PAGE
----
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Report: Apple Cuts Orders for iPhone Replacement Parts

14 Jan, 2013 By: Erik Gruenwedel

iPhone 5

Samsung’s emergence as top smartphone provider seen as primary cause

Apple has reportedly streamlined orders to vendors supplying parts to the iPhone, suggesting consumer demand for the iPhone 5 is weaker than expected.

Cupertino, Calif.-based Apple, of course, created the smartphone market with the June 29, 2007, launch of the iPhone — a mini computer and digital camera ensconced within a mobile phone. Subsequent editions of the phone (and April 3, 2010, bow of the iPad tablet) have been met with strong consumer demand — singularly transforming the consumer electronics industry.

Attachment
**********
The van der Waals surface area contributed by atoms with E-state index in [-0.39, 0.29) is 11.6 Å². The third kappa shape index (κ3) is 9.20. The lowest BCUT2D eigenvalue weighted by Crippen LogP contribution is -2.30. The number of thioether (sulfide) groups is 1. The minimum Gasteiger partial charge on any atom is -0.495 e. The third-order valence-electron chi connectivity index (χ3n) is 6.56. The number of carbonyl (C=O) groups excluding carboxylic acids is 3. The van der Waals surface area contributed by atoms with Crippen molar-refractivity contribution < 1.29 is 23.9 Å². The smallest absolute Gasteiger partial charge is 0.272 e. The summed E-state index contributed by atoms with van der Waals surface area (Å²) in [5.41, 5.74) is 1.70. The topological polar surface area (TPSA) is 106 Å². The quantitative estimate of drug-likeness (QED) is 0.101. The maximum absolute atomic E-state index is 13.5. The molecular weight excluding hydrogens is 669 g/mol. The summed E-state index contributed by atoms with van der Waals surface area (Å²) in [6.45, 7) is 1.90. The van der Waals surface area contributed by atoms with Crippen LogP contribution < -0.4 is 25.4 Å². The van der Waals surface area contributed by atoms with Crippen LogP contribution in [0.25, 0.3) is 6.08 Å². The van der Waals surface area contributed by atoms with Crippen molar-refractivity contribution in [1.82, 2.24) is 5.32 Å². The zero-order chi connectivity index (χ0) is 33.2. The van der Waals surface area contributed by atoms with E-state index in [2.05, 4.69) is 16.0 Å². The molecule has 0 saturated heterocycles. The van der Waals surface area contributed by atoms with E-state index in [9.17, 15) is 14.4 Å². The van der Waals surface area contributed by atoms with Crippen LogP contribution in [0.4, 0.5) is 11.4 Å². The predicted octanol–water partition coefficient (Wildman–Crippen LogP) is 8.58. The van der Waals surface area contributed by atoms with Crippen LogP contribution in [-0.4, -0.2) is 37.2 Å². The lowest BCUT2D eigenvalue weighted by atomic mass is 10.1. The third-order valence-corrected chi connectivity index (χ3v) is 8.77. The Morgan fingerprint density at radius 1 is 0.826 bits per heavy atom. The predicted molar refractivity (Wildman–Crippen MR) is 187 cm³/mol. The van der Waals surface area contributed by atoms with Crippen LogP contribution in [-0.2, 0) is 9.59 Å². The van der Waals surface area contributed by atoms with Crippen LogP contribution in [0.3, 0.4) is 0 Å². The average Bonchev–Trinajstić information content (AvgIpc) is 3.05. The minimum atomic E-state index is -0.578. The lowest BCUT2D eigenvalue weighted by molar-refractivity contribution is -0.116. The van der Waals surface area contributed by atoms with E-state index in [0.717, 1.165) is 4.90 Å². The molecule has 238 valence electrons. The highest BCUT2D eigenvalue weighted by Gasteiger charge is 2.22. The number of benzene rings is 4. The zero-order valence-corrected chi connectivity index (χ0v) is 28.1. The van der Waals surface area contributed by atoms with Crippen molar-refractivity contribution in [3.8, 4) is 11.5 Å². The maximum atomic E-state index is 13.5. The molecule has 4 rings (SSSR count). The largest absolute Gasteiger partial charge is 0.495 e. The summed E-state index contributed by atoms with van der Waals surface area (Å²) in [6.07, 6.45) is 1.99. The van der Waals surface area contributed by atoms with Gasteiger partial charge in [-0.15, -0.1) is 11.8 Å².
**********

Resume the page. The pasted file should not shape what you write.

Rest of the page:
Yet, orders for iPhone 5 screens through March have waned, falling about 50%, according to The Wall Street Journal, which cited people familiar with the situation. The iPhone 5, which is the sixth generation of the iPhone and succeeds iPhone 4S, was launched Sept. 12, 2012.

Leapfrogging Apple last year in the smartphone market was Samsung, which markets a series of similar (and less expensive) phones using the Google-based Android operating system.

Research firm International Data Corp. said Apple generated 14.6% of global smartphone shipments in the third quarter, compared with 23% in the fourth quarter of 2011 and the first quarter of 2012. Meanwhile, Samsung’s market share climbed 31.3% in the third quarter of 2012, compared with 8.8% in the third quarter of 2010.

Analysts contend Apple over-ordered the iPhone 5, including replacement parts, when the device was launched, which, when combined with lagging demand, triggered the cutbacks.

"It is unlikely that Apple is cutting orders in a 'great' demand environment," Citigroup analysts said in a note released last month.

The news sent Apple shares down 3% in midday trading.

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